Three years ago, investors learnt that the mighty US Treasuries market is not always as mighty as it seems. When the Covid-19 shock hit in March 2020, US interest rates gyrated in a way that created massive losses for hedge funds that had taken hidden, highly leveraged bets on Treasuries, via derivatives and repurchase agreements (“repos”) that swap bonds for cash.
The ensuing wave of forced sales caused the entire Treasuries market to seize up — until the Federal Reserve intervened on a record scale. Ouch.
Fast forward to 2023, and you might think that those hedgies had learnt their lesson. After all, since 2020 US rates have risen sharply, and they could fluctuate again in the coming year; particularly since a third of all US government debt — some $7.6tn — must be refinanced in 2024, as Torsten Sløk, analyst at Apollo, recently noted to clients.
Think again. Last week the US Fed issued a report that suggests this so-called hedge fund “basis trade” is reappearing. After parsing data from the Commodity Futures Trading Commission, its economists note that “hedge fund repo borrowing rose by $120bn between October 4 2022 and May 9 2023, and was higher as of May 9 2023 than it was at its previous peak in 2019”.
Yes, you read that right: positioning is apparently more extreme today than before that pandemic debacle. And this, they note, “presents a financial stability vulnerability because the trade is generally highly leveraged and is exposed to both changes in futures margins and changes in repo spreads”. In plain English: if US rates swing sharply, prepare for jolts.
This week the doughty Financial Stability Board has also raised some red flags. In a new report issued before the G20 meeting, it warns that leverage among “non-bank financial intermediaries”, such as hedge funds and family offices, is surging in ways that are hard to track because it is “synthetic” (ie derivatives-based).
The FSB is concerned about more than Treasuries. But it is clearly on its mind. “The March 2020 turmoil underscored the need to strengthen the resilience of NBFI,” the report states — before explaining that excess leverage could leave the financial system vulnerable to “further liquidity strains” if a nasty shock hits.
Now I daresay that some ordinary mortals — and politicians — might roll their eyes. Hedge funds are infamously fond of high-rolling bets. And if these fail in a way that hurts their wealthy clients, few voters will shed a tear. People feel similarly about the fast-expanding family office sphere.
But the reason why the FSB is ringing alarm bells is that March 2020 demonstrated how shockwaves from NBFI trades could spread. And what is particularly unnerving right now is that the structural vulnerabilities in the Treasuries market that exacerbated that Treasuries basis trade shock not only remain in place — they could actually be getting worse.
Most notably, while banks used to operate as market makers, greasing the wheels of the Treasuries and repo sector in a crunch, they stepped back from doing so after financial regulation tightened following the 2008 crisis. New entrants, such as algorithmic trading houses, do not perform these roles.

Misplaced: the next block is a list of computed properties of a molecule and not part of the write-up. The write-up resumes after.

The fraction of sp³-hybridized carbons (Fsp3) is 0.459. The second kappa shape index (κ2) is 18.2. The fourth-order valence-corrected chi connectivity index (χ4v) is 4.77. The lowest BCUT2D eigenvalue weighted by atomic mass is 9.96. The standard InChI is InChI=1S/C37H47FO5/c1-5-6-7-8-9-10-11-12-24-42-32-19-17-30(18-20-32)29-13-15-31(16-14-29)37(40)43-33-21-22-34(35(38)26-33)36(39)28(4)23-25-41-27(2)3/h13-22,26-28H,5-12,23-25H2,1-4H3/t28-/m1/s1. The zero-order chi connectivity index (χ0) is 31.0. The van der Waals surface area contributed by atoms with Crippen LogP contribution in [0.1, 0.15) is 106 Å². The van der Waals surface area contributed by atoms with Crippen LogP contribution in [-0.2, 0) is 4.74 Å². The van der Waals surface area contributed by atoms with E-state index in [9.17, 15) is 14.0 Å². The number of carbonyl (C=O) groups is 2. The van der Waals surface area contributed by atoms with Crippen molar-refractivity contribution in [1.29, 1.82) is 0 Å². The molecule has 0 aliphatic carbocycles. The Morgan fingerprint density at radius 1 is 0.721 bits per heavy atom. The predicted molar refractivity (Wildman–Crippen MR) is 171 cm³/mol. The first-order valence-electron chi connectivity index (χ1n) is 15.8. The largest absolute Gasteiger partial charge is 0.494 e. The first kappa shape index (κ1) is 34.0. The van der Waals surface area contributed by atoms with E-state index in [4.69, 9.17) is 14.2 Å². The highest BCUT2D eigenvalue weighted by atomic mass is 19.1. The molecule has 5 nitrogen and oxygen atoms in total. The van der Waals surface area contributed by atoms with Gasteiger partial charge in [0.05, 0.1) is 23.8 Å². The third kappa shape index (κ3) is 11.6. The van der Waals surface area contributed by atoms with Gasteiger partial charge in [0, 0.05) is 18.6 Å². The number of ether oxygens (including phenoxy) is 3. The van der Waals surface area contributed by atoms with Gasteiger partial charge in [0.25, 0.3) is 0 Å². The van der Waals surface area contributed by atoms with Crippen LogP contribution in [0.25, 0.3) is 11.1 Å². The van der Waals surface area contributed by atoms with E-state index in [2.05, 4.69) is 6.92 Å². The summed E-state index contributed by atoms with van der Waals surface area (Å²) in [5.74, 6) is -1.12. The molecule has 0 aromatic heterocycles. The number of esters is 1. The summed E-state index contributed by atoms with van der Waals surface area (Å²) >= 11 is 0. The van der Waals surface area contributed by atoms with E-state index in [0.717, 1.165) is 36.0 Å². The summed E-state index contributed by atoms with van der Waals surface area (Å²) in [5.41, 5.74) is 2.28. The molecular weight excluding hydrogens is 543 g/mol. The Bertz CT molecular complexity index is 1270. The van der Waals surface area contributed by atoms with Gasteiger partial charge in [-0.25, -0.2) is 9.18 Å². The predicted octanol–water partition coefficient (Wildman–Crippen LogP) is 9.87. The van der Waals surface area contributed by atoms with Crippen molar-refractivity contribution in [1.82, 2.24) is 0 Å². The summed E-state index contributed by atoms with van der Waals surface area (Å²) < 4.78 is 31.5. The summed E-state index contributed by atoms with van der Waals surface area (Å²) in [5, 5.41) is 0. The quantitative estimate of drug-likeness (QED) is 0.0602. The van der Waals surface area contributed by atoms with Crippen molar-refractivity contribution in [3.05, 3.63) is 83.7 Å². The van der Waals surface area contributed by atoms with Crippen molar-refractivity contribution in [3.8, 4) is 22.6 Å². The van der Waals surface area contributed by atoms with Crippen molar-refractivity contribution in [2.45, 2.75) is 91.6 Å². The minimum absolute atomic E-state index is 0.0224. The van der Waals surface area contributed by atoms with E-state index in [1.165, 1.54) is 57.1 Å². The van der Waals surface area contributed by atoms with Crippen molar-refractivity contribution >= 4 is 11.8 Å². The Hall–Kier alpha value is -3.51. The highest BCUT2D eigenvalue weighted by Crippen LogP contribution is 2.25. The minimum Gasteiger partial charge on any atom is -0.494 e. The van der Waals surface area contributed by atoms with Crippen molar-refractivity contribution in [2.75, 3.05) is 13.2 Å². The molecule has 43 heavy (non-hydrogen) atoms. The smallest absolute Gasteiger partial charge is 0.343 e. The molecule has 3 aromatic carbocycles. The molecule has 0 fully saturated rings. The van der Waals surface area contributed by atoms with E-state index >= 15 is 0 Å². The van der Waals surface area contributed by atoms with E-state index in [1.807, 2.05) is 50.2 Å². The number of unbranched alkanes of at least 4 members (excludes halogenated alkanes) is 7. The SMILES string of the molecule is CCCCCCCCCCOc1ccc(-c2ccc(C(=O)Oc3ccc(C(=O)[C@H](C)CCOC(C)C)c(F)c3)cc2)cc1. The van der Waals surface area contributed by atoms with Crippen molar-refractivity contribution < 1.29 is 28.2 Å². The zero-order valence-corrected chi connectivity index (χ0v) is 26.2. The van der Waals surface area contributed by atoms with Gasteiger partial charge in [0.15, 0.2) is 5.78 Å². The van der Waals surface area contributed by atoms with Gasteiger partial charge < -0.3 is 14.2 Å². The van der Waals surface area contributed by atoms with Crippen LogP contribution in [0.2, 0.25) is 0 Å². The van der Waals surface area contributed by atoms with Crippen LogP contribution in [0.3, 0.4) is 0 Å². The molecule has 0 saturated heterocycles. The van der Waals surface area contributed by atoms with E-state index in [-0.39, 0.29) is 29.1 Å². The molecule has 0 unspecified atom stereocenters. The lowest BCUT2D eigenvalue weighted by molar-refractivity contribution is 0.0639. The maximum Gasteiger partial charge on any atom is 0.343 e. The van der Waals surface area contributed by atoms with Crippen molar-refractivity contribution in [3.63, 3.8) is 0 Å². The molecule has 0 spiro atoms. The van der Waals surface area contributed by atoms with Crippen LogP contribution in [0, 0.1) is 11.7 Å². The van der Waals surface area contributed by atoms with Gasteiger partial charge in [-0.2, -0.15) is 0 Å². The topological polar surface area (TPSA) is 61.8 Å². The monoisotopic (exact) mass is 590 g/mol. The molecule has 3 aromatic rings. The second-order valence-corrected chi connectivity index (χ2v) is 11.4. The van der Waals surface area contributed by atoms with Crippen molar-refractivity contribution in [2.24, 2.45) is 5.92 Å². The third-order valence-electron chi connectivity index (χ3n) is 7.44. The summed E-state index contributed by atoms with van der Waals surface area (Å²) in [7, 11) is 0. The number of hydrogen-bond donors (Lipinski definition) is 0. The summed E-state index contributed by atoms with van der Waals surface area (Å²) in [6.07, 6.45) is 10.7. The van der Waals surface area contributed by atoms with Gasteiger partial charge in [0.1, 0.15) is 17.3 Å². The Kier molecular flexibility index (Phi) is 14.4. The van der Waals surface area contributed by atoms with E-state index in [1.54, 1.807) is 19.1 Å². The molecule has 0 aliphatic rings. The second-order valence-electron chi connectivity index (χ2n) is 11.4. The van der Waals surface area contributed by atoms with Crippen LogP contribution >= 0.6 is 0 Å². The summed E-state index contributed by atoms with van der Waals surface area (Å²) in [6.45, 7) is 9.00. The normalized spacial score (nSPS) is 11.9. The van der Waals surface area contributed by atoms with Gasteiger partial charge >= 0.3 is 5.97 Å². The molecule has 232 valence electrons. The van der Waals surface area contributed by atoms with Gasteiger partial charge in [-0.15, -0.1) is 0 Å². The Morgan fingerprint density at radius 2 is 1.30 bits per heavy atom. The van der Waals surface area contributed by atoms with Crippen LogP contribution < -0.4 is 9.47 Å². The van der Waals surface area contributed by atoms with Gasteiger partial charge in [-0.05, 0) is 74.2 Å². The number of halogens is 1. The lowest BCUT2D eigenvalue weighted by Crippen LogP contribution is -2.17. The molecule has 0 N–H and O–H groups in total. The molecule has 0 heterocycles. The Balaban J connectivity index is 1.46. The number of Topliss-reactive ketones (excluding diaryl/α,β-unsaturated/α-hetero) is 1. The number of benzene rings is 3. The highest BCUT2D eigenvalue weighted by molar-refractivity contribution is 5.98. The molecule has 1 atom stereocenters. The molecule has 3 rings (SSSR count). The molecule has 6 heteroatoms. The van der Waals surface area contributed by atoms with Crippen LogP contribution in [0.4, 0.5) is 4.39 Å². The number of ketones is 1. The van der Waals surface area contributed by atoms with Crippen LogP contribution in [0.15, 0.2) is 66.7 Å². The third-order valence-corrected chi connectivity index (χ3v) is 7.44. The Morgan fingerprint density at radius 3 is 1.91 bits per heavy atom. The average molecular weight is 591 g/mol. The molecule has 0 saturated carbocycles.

Indeed Darrell Duffie, a Stanford professor, writes in a recent paper that “since 2007, the total size of primary dealer balance sheets per dollar of Treasuries outstanding has shrunk by a factor of nearly four”. He warns the ratio could deteriorate further, as debt issuance rises. This is one of the most startling statistics I have recently seen.
The Fed has made modest tweaks to the structure of the repo market since 2020. But this sphere lacks the type of centralised clearing system or official government backstop that could guarantee trading will always happen in a crunch.
So without “intermediaries that can augment the money supply” (ie market makers), there is a risk that the market gums up again, as the Columbia Law School academics Lev Menand and Joshua Younger note in another startling paper. They write that while investors have hitherto presumed that “Treasuries are nearly equivalent to cash” because they can sell them “quickly, cheaply, and at scale” — an assumption that “in many places [is] enshrined in law” — this increasingly seems fallacious.
Is there any solution? There are plenty of proposals flying around. The FSB wants more reporting of synthetic NBFI leverage, and more caution from the primary dealers who supply this credit. Gary Gensler, head of the Securities and Exchange Commission, is pushing for greater oversight of big market players and more central clearing for repos and Treasuries.
Meanwhile, Duffie goes even further. In addition to central clearing, he suggests tweaks to liquidity rules that would enable dealers to hold more Treasuries, moves to enable the Fed to act as a dealer of last resort and enhanced trade reporting.
This is all sensible stuff. However — sadly — there is little political appetite in Washington (or elsewhere) for implementing these changes now, and it is unlikely to emerge unless another shock hits. So if funds’ synthetic leverage keeps rising, regulators’ unease will mount too. Anyone feel a sense of déjà vu?